(13) Indian Space Research Organisation, Airport Road, Vimanapura, Bangalore 560 017, India
(14) Wise Observatory, Tel-Aviv University, Tel-Aviv 69978, Israel
(15) Institute of Theoretical Physics and Astronomy, Gostauto 12, Vilnius 2600, Lithuania
(16) Institute of Materials Research and Applied Sciences, Vilnius University, Ciurlionio 29, Vilnius 2009, Lithuania
(17) Astronomical Observatory, Jagiellonian University, ul. Orla 171, 30-244 Krakow, Poland
(18) Mt. Suhora Observatory, Krakow Pedagogical University, ul. Podchorczych 2, Krakow, Poland
(19) Nicolas Copernicus Astronomical Center, ul. Bartycka 18, 00-716 Warszawa, Poland
(20) Osservatorio Astronomica di Capodimonte, Via Moiariello 16, I-80131, Napoli, Italy
(21) Dipartimento di Astronomia, Universita di Bologna, Via Ranzani 1, I-40127 Bologna, Italy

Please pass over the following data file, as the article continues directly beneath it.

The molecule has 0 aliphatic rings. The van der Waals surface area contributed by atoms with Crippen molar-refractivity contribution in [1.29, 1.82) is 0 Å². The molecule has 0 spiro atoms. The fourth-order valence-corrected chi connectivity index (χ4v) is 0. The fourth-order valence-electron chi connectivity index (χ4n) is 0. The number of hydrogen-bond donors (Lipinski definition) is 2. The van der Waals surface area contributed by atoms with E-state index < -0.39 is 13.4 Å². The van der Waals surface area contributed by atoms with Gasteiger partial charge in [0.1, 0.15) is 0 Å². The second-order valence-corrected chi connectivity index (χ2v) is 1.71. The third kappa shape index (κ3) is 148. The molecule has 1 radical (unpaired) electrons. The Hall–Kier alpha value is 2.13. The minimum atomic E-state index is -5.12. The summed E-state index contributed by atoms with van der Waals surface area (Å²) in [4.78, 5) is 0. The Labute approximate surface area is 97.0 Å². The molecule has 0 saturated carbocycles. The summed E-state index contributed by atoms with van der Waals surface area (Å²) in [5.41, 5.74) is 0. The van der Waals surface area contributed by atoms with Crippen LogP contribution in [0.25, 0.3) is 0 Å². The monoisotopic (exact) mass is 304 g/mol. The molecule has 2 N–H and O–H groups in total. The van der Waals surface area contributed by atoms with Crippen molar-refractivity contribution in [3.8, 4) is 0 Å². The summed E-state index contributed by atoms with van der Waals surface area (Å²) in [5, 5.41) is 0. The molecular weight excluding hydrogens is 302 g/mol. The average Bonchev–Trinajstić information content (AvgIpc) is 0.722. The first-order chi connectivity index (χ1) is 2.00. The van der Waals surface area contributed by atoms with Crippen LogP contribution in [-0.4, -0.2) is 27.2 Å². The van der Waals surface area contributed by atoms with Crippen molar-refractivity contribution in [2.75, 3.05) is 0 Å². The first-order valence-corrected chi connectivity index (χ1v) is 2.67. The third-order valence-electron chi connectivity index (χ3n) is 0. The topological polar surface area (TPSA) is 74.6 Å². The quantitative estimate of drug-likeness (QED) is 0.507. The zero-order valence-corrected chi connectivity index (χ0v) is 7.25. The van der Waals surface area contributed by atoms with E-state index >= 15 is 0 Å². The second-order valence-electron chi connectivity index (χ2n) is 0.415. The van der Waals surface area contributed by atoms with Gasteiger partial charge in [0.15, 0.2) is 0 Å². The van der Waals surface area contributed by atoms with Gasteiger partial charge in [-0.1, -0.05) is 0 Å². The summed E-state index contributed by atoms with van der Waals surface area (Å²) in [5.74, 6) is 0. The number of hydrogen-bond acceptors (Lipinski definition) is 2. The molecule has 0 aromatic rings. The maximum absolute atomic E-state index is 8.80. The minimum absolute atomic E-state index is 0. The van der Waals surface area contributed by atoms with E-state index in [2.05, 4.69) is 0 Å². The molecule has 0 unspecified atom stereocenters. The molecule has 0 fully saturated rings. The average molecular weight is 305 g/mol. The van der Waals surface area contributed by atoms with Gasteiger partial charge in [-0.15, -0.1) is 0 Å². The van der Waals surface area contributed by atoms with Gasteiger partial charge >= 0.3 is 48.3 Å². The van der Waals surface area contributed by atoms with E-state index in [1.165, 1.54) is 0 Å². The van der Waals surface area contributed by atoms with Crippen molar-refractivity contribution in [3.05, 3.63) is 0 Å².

(22) Universite Paul Sabatier, Observatoire Midi-Pyrenees, CNRS/UMR5572, 14 av. E. Belin, 31400 Toulouse, France
(23) Observatoire de Paris-Meudon, DAEC, 92195 Meudon, France
(24) Institut für Astronomie und Astrophysik, Universität Tübingen, Sand 1, D-72076 Tübingen, Germany
(25) Institutt for Fysikk, Universitetet i Tromsoe, N-9037 Tromsoe, Norway
(26) Universidade di Vigo, Depto. de fisisca Aplicada, Facultade de Ciencias, Campus Marcosende-Logoas, 36200, Vigo, Spain
(27) Isaac Newton Group of Telescopes, E-37800 Santa Cruz de la Palma, Canary Islands, Spain
(28) Depto. de Ciencias de la Navegacion y de la Tierra E.S. Marina, Civil. Univ. de Coruna, Pasoe de ronda 51, E-15011 A, Coruna, Spain
(29) Department of Physics and Astronomy, University of Leicester, Leicester LE1 7RH, United Kingdom
(30) Instituto de fissica, UFRGS, 91501-900 Porto Alegre, RS, Brazil
(31) Universidade federal de Santa Catarina, Florianoplois, SC, Brazil
(32) Departamento de Fisica e Quimica, Universidade de Caxias do Sul, CEP 95001-970 caxias do Sul, RS, Brazil

MNRAS 345, 834 (2003)